Sunday, February 28, 2010

20 Tips for Tough Times

From my book: Forget-Me-Not, Forget-Me-Never, Remember The Fun We Had Together.

May your joys be as deep as the ocean,
And your sorrows as light as its foam.
Your loving friend,
January 29, 1905

The photo is of the Atlantic Ocean at Rockaway Park, 1908.

We all go through bad days, bad weeks, bad years at a time. As a single gal for 20 years, I found myself many times minus a roommate, in between jobs, without a job, with three jobs (workaholic), without a boyfriend, and at 32, after being bed ridden for 2 years, I lost my Father to Emphysema.

Whether suddenly out of a job or suffering through the death of a loved one, the following are twenty tips (in no particular order) that have helped me through tough times, so hopefully will help you, dear reader.

  1. If you cannot figure out who you are, figure out who you are NOT. Figuring out who you are NOT is half the battle. Make a list of your personal strengths/weaknesses on a legal pad. Argue both sides of your case, thinking as a lawyer would think. Write down a person or people you most admire. Seek out a counselor, physiologist or minister/rabbi, if you have the need.

  2. Take care of yourself and your daily needs. Your body is your temple. Take that shower. Brush your teeth and shave. Tuck your shirt in and shine your shoes. Take pride in your appearance. If you can no longer afford that hair appointment, go to the local cosmetology school for an inexpensive haircut. If you cannot afford a new suit to look for a job, seek out a Goodwill store, local charitable organization specializing in business clothes, or vintage clothing store. Vintage is chic! You will be amazed at the fashion you can find.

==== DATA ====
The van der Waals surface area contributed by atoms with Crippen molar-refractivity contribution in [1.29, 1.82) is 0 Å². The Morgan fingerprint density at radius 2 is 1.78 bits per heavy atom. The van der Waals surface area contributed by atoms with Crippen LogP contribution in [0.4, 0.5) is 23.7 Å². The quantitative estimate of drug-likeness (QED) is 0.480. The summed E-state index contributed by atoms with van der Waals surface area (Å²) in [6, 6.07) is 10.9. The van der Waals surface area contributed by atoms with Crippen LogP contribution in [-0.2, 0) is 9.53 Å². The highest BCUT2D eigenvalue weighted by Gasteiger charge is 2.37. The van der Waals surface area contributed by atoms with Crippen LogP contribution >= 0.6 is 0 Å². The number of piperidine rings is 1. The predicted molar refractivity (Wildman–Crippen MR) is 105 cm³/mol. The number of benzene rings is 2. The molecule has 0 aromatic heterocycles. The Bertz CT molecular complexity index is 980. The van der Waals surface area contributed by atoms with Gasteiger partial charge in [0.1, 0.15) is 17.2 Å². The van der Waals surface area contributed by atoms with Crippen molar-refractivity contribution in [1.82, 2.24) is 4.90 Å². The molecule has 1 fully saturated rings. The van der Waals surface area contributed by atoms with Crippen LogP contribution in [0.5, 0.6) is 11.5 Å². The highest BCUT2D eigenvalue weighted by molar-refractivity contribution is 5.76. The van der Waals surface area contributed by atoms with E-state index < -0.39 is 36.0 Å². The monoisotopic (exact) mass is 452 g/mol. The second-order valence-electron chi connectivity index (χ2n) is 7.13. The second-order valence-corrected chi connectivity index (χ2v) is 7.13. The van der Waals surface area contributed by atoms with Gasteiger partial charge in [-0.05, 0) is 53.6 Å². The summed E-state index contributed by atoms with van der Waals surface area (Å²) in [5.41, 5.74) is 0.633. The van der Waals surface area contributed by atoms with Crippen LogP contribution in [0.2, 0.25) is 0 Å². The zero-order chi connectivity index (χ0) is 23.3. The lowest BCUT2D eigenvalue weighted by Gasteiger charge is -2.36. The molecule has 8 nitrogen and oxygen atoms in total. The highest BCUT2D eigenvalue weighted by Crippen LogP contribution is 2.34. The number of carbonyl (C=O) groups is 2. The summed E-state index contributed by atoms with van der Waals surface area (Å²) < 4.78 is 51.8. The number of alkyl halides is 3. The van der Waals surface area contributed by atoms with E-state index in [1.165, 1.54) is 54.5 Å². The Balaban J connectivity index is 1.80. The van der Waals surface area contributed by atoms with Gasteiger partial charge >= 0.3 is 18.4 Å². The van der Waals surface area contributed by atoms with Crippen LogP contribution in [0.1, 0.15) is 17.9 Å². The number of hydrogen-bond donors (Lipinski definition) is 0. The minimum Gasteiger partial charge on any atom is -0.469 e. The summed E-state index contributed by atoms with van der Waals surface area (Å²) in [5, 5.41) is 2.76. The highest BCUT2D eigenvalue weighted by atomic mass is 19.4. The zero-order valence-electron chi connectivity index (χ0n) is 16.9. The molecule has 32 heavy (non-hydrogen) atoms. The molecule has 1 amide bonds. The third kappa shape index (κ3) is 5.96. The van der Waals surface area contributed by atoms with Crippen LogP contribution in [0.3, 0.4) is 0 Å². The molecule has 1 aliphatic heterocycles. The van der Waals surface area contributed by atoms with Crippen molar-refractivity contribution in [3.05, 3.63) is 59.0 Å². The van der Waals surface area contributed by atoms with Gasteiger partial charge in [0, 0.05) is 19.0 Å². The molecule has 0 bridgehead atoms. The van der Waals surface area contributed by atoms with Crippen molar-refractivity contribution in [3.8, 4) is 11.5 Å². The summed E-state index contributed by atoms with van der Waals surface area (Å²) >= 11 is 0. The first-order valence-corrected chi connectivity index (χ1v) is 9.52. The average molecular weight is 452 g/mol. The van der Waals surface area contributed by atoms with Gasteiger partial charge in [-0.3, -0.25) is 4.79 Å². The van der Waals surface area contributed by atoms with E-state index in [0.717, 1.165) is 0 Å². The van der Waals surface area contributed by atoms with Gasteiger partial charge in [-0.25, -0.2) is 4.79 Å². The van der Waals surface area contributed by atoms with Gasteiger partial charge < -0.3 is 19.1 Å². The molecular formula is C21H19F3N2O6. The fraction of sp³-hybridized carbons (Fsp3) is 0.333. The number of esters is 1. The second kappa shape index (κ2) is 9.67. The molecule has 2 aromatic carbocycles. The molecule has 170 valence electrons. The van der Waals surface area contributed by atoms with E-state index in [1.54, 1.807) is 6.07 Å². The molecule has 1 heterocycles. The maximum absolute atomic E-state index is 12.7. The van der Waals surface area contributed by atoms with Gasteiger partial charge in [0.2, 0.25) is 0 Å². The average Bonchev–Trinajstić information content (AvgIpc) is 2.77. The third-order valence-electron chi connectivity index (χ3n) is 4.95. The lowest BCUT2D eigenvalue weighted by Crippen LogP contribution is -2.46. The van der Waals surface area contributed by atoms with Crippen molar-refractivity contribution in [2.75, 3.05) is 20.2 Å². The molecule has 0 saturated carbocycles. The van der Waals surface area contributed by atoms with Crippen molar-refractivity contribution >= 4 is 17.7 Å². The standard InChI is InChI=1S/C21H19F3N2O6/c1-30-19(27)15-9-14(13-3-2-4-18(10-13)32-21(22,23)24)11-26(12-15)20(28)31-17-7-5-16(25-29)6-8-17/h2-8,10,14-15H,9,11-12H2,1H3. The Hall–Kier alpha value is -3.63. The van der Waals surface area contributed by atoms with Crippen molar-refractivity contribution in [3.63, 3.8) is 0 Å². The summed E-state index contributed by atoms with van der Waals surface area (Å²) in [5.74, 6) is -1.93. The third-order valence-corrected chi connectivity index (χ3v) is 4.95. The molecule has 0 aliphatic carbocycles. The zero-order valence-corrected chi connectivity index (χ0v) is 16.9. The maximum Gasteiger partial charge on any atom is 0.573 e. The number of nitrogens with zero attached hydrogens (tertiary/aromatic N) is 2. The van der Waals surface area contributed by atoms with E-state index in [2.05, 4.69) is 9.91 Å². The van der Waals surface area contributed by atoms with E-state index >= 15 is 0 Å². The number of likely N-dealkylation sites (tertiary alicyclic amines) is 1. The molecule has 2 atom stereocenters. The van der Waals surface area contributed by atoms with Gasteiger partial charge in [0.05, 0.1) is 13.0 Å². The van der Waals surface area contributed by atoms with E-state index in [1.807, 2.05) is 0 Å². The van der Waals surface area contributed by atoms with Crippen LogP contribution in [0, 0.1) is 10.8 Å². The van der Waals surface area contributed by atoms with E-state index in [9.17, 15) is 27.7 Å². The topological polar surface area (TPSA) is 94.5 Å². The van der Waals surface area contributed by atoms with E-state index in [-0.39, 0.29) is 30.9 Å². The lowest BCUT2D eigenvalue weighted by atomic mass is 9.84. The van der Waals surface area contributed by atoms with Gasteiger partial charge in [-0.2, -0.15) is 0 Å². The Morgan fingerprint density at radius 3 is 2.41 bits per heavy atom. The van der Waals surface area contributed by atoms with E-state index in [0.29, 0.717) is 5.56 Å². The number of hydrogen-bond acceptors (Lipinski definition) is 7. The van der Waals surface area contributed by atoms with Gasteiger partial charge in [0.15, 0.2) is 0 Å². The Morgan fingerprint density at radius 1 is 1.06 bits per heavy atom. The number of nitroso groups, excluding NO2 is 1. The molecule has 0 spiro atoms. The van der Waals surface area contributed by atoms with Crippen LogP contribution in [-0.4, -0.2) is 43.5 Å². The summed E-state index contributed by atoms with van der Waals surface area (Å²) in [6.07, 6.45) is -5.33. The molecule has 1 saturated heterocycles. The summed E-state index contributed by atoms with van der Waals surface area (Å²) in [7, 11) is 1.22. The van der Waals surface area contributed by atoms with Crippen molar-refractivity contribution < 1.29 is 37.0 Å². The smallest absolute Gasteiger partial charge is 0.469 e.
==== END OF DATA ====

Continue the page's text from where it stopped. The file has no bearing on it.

3. Everyone needs to have a night out and "blow it out" every now and again. Have one or two nights out with friends and indulge. Be always with your group or buddy. Have a nice glass of wine with a good meal and interesting conversation. Sing and dance. Enjoy yourself. Be safe. Be careful, though. Do not make an occasional indulgence a habit. We all know healthy behaviors from bad, unhealthy behaviors. It is easier and seemingly more fun for some people to hide from their own thoughts and themselves by consistently indulging in bad behaviors, thus, running away from themselves and their circumstances. Just know, if you choose this lifestyle, do not expect to drag everyone else into it with you. You may find yourself by yourself with transient friends, transient jobs, transient living situations, thus, a transient life. A chaotic life is at best, a harder life. In the long run, a lifetime is a long time. Yet, some people are addicted to chaos then, become addicted to the anger that develops from the chaos. Do not let this type of bad behavior become your habit, your life.